If the thought of splurging for camp in this economy has you and your kids in a slump, check out this money-saving information and put an affordable summer camp back on the calendar where it belongs!
by Lori Zanteson
The daunting cost of camp can be enough to make any family scramble for Plan B this summer. But don’t be too quick to throw out this mainstay of childhood. Summer camp can be affordable if you follow a few insider tips.
When searching for camps, you’ll find that many offer discounts for early registration, for enrolling your child for the whole summer, and for enrolling siblings. There may even be an option for a fee reduction in exchange for a donation of time or services such as working in the office or cafeteria.
Most camps are very flexible in terms of creating a schedule that works for your time and budget. If your budget doesn’t allow for five days a week, three or four is probably fine.
The American Camping Association (ACA) assures that “there is a camp for every child and every budget,” so no family should assume that camp is out of financial reach. According to the ACA, 85 percent of camps report offering some sort of financial assistance. Many camps offer full or partial “camperships” as well as financial assistance, and $39 million in scholarships is given each year.
Uncle Sam offers a few money-saving programs that are worth a look. The Dependent Care Flexible Spending Account allows parents to be reimbursed on a pre-tax basis for childcare that is necessary for parents to work, look for work, or attend school full time. The Internal Revenue Service (IRS) allows an income tax credit to your federal taxes for dependent care expenses up to $3,000 for one dependent and up to $6,000 for two. Some camps participate in an income-eligible subsidy program such as Title XX that can assist qualifying families.
Nonprofit organizations often offer bargains
When looking for the most economical camp picks, those sponsored by nonprofit organizations like city and county parks, churches, synagogues, museums, and public schools and universities are your best bet. Many are free or offer some assistance. Generally, fees range from $75 to more than $650 per week for ACA-accredited day and resident camps.
The local parks and recreation departments offer low-cost camps during the summer, as do churches and synagogues. They have the advantage of being convenient and familiar. They are close to home and are attended by children living and attending schools in the neighborhood, who may be friends of your children. Fees vary by region, but are meant to be widely affordable. Part-time and full-time options are typically available as well. Activities are plentiful and often themed for the week or the entire session based on age and interest.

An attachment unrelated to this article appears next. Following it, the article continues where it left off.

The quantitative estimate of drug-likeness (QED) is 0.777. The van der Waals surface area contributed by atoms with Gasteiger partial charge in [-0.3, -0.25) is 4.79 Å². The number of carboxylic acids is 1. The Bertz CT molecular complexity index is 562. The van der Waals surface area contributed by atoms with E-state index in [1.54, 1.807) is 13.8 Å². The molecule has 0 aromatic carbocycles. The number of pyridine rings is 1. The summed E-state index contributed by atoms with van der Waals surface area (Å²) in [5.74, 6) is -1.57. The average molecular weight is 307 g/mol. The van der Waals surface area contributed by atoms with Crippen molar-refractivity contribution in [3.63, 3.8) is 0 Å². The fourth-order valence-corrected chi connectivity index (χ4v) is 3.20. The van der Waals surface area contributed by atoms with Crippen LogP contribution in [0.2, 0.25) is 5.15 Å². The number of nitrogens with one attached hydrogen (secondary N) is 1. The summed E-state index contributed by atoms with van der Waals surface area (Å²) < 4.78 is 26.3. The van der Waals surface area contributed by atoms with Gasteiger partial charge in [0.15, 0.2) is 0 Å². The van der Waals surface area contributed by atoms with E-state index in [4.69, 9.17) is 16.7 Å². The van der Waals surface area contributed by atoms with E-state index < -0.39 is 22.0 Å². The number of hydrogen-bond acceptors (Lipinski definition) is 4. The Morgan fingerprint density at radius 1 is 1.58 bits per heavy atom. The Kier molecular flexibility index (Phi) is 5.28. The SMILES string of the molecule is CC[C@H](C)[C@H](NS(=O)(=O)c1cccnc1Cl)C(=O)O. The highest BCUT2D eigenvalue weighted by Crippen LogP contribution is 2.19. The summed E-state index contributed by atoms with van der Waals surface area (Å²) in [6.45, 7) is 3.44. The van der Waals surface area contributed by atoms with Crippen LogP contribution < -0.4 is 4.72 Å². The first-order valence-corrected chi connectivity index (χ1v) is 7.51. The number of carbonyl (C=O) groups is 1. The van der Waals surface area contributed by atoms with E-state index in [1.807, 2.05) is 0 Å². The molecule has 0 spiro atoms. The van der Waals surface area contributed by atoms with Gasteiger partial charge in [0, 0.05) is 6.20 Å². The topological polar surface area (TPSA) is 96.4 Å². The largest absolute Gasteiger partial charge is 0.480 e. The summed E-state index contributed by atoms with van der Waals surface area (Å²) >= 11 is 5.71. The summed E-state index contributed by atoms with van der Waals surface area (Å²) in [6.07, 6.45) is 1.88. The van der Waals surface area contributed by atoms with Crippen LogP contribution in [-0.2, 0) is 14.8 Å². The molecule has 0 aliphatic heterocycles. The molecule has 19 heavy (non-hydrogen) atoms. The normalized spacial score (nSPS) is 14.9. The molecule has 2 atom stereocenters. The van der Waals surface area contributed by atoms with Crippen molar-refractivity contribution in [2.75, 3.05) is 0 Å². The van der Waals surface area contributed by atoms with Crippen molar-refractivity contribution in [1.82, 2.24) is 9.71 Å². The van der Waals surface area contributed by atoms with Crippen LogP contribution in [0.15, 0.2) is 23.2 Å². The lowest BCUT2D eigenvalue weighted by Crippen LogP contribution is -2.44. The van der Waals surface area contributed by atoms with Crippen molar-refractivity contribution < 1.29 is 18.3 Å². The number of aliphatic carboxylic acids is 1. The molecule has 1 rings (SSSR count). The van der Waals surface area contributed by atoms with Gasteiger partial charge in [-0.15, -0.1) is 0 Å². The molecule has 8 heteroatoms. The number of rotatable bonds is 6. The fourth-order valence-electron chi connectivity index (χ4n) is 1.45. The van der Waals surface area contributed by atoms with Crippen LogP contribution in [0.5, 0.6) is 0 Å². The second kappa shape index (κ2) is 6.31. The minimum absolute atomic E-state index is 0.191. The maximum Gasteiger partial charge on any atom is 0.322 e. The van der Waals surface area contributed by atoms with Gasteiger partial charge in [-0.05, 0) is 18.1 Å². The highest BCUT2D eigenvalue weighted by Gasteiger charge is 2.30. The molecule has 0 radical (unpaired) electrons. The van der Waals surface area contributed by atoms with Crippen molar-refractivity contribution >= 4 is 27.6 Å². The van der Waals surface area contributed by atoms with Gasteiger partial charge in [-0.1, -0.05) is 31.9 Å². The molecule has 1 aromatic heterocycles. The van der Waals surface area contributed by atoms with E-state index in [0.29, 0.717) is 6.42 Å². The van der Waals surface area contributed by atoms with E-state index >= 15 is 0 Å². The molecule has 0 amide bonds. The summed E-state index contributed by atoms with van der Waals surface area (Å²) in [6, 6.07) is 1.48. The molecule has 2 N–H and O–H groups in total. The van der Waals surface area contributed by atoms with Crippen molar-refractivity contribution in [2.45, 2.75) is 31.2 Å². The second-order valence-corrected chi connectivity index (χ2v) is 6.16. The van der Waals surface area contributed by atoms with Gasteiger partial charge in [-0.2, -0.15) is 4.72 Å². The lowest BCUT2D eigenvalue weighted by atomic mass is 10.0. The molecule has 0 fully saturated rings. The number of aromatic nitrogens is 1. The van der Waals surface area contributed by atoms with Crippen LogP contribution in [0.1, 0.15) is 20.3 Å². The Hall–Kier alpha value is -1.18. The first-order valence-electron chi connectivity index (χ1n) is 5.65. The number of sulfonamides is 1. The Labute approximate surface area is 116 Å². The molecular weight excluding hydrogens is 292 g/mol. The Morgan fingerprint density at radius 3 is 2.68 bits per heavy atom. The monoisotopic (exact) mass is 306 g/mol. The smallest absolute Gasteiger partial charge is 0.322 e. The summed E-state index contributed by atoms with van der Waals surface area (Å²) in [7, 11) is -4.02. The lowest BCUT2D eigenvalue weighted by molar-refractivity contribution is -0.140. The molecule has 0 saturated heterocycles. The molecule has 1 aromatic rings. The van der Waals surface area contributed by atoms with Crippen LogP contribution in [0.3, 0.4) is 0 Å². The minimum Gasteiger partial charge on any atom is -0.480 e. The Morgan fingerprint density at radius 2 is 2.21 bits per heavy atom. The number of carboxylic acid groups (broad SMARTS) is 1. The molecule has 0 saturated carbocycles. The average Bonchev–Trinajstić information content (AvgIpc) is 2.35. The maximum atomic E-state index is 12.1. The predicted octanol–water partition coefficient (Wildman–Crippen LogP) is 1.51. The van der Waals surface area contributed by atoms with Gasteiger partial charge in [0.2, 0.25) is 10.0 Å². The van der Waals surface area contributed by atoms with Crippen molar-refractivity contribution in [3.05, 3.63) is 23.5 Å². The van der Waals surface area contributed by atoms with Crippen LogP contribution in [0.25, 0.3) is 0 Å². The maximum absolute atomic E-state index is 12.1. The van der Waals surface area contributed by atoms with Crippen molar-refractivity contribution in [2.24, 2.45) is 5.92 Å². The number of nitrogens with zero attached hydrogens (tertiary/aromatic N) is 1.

Sports camp and arts and crafts camp are popular picks. They include field trips like the movies or rock-climbing gym or even an all-day trip to the beach or amusement park. Many churches and synagogues offer free Bible and religious study camps during the summer.
A little pricier but still very affordable are nonprofit community organizations like museums, gardens, and universities. Community colleges often have swimming and sports camps, and the local university may offer a drama or music camp that ends in a performance. The YMCA is a time-tested and trusted choice for a variety of sports themed and active, often outdoor, activities.
Check out CampCountdown.com, a comprehensive national site about overnight camps and summer programs for ages 7 to 18, for more nonprofit options like Boy Scout and Girl Scout camps.
Whether your child is buggy about insects or smitten with science, there is a camp to feed that desire. And now you have the cost-cutting resources to make it happen. Happy camping!
Lori Zanteson is a Southern California-based writer and mother of three who specializes in health, food, and fitness for families.
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